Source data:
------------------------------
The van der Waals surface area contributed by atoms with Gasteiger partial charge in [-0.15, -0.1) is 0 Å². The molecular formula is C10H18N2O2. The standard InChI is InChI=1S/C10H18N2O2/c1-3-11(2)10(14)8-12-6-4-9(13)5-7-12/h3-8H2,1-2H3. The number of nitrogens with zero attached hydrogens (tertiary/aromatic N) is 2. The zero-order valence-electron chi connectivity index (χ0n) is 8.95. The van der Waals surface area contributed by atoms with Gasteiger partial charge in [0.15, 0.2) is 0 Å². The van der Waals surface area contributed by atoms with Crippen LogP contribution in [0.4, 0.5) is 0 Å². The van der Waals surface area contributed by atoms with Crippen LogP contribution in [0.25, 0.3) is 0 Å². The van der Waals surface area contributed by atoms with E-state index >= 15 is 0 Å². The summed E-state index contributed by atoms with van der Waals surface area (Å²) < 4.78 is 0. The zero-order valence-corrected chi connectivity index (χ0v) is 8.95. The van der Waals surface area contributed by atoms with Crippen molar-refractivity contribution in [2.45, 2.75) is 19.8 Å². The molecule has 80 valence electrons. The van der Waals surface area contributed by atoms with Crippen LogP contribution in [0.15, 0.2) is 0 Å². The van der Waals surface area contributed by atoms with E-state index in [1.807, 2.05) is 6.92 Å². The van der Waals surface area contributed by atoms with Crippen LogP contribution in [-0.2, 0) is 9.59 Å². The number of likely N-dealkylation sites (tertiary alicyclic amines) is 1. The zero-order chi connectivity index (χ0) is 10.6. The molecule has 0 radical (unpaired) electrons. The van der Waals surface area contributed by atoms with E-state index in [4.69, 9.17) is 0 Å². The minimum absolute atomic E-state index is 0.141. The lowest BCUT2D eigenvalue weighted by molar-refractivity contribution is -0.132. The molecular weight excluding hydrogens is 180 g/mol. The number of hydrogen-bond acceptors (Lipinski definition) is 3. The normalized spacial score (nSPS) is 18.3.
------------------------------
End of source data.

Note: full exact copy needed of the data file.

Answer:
The van der Waals surface area contributed by atoms with Gasteiger partial charge in [-0.15, -0.1) is 0 Å². The molecular formula is C10H18N2O2. The standard InChI is InChI=1S/C10H18N2O2/c1-3-11(2)10(14)8-12-6-4-9(13)5-7-12/h3-8H2,1-2H3. The number of nitrogens with zero attached hydrogens (tertiary/aromatic N) is 2. The zero-order valence-electron chi connectivity index (χ0n) is 8.95. The van der Waals surface area contributed by atoms with Gasteiger partial charge in [0.15, 0.2) is 0 Å². The van der Waals surface area contributed by atoms with Crippen LogP contribution in [0.4, 0.5) is 0 Å². The van der Waals surface area contributed by atoms with Crippen LogP contribution in [0.25, 0.3) is 0 Å². The van der Waals surface area contributed by atoms with E-state index >= 15 is 0 Å². The summed E-state index contributed by atoms with van der Waals surface area (Å²) < 4.78 is 0. The zero-order valence-corrected chi connectivity index (χ0v) is 8.95. The van der Waals surface area contributed by atoms with Crippen molar-refractivity contribution in [2.45, 2.75) is 19.8 Å². The molecule has 80 valence electrons. The van der Waals surface area contributed by atoms with Crippen LogP contribution in [0.15, 0.2) is 0 Å². The van der Waals surface area contributed by atoms with E-state index in [1.807, 2.05) is 6.92 Å². The van der Waals surface area contributed by atoms with Crippen LogP contribution in [-0.2, 0) is 9.59 Å². The number of likely N-dealkylation sites (tertiary alicyclic amines) is 1. The zero-order chi connectivity index (χ0) is 10.6. The molecule has 0 radical (unpaired) electrons. The van der Waals surface area contributed by atoms with E-state index in [4.69, 9.17) is 0 Å². The minimum absolute atomic E-state index is 0.141. The lowest BCUT2D eigenvalue weighted by molar-refractivity contribution is -0.132. The molecular weight excluding hydrogens is 180 g/mol. The number of hydrogen-bond acceptors (Lipinski definition) is 3. The normalized spacial score (nSPS) is 18.3.